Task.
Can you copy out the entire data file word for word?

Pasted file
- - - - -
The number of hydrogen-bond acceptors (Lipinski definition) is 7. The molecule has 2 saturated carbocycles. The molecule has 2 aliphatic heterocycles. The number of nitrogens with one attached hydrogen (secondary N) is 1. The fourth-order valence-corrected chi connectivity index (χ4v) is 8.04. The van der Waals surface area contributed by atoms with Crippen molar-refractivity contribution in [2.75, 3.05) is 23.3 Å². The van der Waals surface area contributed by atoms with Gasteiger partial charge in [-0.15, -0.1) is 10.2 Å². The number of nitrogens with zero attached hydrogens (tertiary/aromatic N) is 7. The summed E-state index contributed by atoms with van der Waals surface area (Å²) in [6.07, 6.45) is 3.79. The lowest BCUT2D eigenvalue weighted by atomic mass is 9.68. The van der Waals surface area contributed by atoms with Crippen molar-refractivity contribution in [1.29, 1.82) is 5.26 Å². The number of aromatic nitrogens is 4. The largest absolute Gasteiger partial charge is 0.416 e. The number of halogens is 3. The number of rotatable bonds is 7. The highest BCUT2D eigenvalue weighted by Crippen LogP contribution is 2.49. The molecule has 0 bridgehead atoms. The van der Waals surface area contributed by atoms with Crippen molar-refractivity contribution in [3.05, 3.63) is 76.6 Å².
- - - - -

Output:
The number of hydrogen-bond acceptors (Lipinski definition) is 7. The molecule has 2 saturated carbocycles. The molecule has 2 aliphatic heterocycles. The number of nitrogens with one attached hydrogen (secondary N) is 1. The fourth-order valence-corrected chi connectivity index (χ4v) is 8.04. The van der Waals surface area contributed by atoms with Crippen molar-refractivity contribution in [2.75, 3.05) is 23.3 Å². The van der Waals surface area contributed by atoms with Gasteiger partial charge in [-0.15, -0.1) is 10.2 Å². The number of nitrogens with zero attached hydrogens (tertiary/aromatic N) is 7. The summed E-state index contributed by atoms with van der Waals surface area (Å²) in [6.07, 6.45) is 3.79. The lowest BCUT2D eigenvalue weighted by atomic mass is 9.68. The van der Waals surface area contributed by atoms with Crippen molar-refractivity contribution in [1.29, 1.82) is 5.26 Å². The number of aromatic nitrogens is 4. The largest absolute Gasteiger partial charge is 0.416 e. The number of halogens is 3. The number of rotatable bonds is 7. The highest BCUT2D eigenvalue weighted by Crippen LogP contribution is 2.49. The molecule has 0 bridgehead atoms. The van der Waals surface area contributed by atoms with Crippen molar-refractivity contribution in [3.05, 3.63) is 76.6 Å².